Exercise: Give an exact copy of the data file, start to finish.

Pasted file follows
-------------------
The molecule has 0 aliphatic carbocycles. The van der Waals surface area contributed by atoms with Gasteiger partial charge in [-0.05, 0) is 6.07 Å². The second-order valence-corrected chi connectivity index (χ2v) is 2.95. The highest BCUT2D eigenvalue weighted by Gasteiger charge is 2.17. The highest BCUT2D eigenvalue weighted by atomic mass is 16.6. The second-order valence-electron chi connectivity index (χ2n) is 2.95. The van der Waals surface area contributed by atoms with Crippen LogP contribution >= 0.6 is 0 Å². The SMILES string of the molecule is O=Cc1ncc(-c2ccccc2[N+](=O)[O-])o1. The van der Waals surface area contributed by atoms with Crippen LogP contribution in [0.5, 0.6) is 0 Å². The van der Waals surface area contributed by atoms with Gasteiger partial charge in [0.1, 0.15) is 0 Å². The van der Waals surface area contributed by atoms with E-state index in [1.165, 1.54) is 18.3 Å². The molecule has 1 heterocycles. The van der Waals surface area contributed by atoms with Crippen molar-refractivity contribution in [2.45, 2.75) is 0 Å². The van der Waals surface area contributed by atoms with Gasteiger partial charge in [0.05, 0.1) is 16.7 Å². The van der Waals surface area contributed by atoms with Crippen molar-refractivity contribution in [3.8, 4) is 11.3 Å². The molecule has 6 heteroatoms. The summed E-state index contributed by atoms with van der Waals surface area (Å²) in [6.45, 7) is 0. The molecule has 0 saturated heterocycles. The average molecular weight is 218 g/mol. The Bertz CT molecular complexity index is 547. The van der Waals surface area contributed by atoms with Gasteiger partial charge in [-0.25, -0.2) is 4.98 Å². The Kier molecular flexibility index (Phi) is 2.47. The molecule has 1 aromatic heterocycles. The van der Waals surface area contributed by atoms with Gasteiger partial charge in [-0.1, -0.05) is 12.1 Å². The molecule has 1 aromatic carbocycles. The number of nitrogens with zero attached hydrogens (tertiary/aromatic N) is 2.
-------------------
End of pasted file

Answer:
The molecule has 0 aliphatic carbocycles. The van der Waals surface area contributed by atoms with Gasteiger partial charge in [-0.05, 0) is 6.07 Å². The second-order valence-corrected chi connectivity index (χ2v) is 2.95. The highest BCUT2D eigenvalue weighted by Gasteiger charge is 2.17. The highest BCUT2D eigenvalue weighted by atomic mass is 16.6. The second-order valence-electron chi connectivity index (χ2n) is 2.95. The van der Waals surface area contributed by atoms with Crippen LogP contribution >= 0.6 is 0 Å². The SMILES string of the molecule is O=Cc1ncc(-c2ccccc2[N+](=O)[O-])o1. The van der Waals surface area contributed by atoms with Crippen LogP contribution in [0.5, 0.6) is 0 Å². The van der Waals surface area contributed by atoms with Gasteiger partial charge in [0.1, 0.15) is 0 Å². The van der Waals surface area contributed by atoms with E-state index in [1.165, 1.54) is 18.3 Å². The molecule has 1 heterocycles. The van der Waals surface area contributed by atoms with Crippen molar-refractivity contribution in [2.45, 2.75) is 0 Å². The van der Waals surface area contributed by atoms with Gasteiger partial charge in [0.05, 0.1) is 16.7 Å². The van der Waals surface area contributed by atoms with Crippen molar-refractivity contribution in [3.8, 4) is 11.3 Å². The molecule has 6 heteroatoms. The summed E-state index contributed by atoms with van der Waals surface area (Å²) in [6.45, 7) is 0. The molecule has 0 saturated heterocycles. The average molecular weight is 218 g/mol. The Bertz CT molecular complexity index is 547. The van der Waals surface area contributed by atoms with Gasteiger partial charge in [-0.25, -0.2) is 4.98 Å². The Kier molecular flexibility index (Phi) is 2.47. The molecule has 1 aromatic heterocycles. The van der Waals surface area contributed by atoms with Gasteiger partial charge in [-0.1, -0.05) is 12.1 Å². The molecule has 1 aromatic carbocycles. The number of nitrogens with zero attached hydrogens (tertiary/aromatic N) is 2.